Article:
Poverty Matters - A Tale of Four Middle Schools - AERA2013


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Slides from our presentation at AERA2013, April 27, 2013. Drs. Antoinette Errante and Tracey Stuckey-Mickell

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  • Recent work at John Hopkins – Grad Nation (2009): focuses largely on middle school indicators related to transition; this work has spurred more recent effortsExistingresearch has identified -transition as challenging ((Akos 2004, 2006; Anderman & Mueller, 2010; Eccles & Midgley, 1989; Smith etal. 2006)-four predicting factors (Balfanz, Herzog & MacIver 2007; Balfanz, MacIver & Byrnes 2006;)-many relevant factors: school-level policies, learning environments, relationships with adults, etc(Andeman & Anderman, 2010; Balfanzetal 2009; Balfanz &Bridgeland, 2007; Balfanz, Byrnes et al. 2009; Legter & Balfanz 2010; Lys 2009; MacIver, Plank & Balfanz 1997; Malaspina & Rimm-Kaufman 2008; Neild, Balfanz & Herzog 2007)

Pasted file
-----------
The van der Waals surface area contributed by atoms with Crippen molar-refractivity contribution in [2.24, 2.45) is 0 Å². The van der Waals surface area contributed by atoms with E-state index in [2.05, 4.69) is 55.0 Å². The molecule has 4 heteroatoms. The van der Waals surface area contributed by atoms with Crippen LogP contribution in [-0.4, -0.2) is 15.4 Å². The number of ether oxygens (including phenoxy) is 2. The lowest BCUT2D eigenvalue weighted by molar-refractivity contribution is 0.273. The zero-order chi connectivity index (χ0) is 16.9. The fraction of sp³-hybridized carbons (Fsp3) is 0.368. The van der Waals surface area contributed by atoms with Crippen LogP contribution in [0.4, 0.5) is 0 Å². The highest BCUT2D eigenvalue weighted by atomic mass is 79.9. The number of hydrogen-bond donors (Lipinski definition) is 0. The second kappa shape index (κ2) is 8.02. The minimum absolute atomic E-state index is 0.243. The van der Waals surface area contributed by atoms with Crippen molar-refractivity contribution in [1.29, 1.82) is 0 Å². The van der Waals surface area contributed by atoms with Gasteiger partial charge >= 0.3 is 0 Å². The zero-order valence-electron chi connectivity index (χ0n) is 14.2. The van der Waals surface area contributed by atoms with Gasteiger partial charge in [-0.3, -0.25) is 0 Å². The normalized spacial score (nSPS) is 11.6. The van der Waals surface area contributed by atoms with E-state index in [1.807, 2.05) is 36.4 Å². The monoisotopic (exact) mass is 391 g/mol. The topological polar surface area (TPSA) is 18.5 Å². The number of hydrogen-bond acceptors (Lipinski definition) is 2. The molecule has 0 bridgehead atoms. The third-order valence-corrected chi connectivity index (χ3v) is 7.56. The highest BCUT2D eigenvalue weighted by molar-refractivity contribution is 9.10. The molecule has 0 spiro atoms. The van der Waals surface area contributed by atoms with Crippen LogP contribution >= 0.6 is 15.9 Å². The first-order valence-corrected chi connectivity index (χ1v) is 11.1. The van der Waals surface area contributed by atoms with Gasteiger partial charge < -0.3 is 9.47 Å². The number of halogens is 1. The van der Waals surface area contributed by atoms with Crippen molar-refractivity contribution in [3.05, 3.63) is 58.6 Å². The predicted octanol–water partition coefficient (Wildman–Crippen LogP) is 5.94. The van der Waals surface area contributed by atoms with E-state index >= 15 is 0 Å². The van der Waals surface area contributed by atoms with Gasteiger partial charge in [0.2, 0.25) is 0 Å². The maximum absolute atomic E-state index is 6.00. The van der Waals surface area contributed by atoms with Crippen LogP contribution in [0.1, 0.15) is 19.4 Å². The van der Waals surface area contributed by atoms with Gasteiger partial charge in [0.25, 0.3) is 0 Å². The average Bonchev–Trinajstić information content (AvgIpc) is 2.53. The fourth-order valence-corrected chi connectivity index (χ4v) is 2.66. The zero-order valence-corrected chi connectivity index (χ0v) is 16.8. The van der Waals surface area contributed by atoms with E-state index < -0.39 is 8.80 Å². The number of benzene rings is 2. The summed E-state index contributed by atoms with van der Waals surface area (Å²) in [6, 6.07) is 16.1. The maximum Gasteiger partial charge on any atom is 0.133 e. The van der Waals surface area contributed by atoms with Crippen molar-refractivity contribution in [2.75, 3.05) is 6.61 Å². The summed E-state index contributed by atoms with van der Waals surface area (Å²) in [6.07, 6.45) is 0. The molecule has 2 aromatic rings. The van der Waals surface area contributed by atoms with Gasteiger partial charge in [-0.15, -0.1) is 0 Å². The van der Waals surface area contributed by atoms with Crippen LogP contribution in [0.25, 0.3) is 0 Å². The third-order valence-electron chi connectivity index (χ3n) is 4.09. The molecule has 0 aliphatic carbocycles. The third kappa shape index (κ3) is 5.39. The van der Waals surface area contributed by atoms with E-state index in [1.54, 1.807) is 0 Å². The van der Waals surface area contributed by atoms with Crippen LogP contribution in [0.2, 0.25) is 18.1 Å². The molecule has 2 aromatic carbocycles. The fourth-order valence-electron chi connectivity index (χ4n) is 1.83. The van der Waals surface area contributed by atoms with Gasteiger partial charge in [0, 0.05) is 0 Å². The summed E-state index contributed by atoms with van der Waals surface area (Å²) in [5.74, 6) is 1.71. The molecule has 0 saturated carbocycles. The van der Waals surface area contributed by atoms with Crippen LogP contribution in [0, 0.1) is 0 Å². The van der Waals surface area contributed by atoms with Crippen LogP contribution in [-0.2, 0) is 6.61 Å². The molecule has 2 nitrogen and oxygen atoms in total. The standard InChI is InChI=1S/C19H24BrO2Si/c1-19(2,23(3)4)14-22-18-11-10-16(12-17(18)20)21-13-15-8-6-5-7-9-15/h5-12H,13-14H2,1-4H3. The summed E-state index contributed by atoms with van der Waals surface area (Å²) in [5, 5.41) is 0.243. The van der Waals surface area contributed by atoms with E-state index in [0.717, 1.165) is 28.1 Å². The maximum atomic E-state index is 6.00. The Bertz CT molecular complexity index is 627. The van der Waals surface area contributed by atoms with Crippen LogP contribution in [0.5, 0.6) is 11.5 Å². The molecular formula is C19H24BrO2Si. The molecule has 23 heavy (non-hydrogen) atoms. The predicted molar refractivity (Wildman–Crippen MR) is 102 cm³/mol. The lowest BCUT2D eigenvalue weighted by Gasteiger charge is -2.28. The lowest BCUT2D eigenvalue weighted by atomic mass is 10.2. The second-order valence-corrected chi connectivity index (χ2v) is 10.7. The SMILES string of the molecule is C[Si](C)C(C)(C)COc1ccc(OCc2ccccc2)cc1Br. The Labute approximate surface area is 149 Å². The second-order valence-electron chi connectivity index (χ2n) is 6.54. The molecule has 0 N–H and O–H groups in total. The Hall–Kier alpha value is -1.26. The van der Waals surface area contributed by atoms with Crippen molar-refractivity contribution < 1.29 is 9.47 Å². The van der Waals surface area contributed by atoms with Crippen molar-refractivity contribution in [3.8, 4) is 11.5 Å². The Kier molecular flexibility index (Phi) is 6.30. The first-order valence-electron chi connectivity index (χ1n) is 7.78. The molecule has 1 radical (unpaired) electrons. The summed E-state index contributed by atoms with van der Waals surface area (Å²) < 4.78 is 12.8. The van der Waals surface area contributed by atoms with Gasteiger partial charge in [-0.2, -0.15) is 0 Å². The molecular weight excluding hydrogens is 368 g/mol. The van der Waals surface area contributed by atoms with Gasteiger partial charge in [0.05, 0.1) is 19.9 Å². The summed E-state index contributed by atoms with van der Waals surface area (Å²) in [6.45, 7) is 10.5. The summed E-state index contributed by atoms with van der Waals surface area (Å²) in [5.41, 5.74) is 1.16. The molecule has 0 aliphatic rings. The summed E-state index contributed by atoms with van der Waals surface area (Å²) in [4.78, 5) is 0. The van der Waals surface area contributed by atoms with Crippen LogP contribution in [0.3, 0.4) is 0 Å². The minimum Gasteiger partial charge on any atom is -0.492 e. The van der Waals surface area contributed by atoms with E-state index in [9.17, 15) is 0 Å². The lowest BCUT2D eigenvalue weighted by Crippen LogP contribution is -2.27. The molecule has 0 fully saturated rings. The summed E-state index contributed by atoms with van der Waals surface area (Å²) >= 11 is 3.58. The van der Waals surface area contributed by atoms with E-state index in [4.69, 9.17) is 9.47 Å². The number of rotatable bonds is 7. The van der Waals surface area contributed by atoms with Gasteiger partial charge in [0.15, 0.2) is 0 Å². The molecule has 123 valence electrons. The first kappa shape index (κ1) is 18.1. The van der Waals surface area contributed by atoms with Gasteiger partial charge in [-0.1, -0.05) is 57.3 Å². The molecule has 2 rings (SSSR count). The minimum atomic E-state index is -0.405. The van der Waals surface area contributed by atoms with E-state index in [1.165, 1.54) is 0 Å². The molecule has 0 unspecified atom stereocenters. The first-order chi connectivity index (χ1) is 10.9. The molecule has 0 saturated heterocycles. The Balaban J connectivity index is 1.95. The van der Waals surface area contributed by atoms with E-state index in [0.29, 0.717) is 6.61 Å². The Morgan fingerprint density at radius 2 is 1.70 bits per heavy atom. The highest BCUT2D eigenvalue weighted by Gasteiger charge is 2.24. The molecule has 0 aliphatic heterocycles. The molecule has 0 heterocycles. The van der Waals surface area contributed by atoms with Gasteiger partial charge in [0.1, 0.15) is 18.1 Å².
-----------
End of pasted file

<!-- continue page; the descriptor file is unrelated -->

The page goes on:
• At Esra and Thompkins Middle Schools, we selected a subset of twelve students for focus groups early in the year and a photo-ethnography project in mid-year. We utilized school records and purposeful sampling to identify students with low absenteeism and academically strong records in Math and English, as well as students who were struggling in those subjects and/or a pattern of chronic absenteeism. We also tried to include students who had attended more than one school the previous year. At Abraham, we had two research teams, each assigned to a subset of 12 students. *The principal at Driscoll Middle School would not provide year-long access to the school. As a result, a second research team was assigned to Abraham Middle School. Abraham had the lowest percentage of returns on parental consent and attendance was a serious issue (it was not at Driscoll), so worked intensively with the students for whom we had consent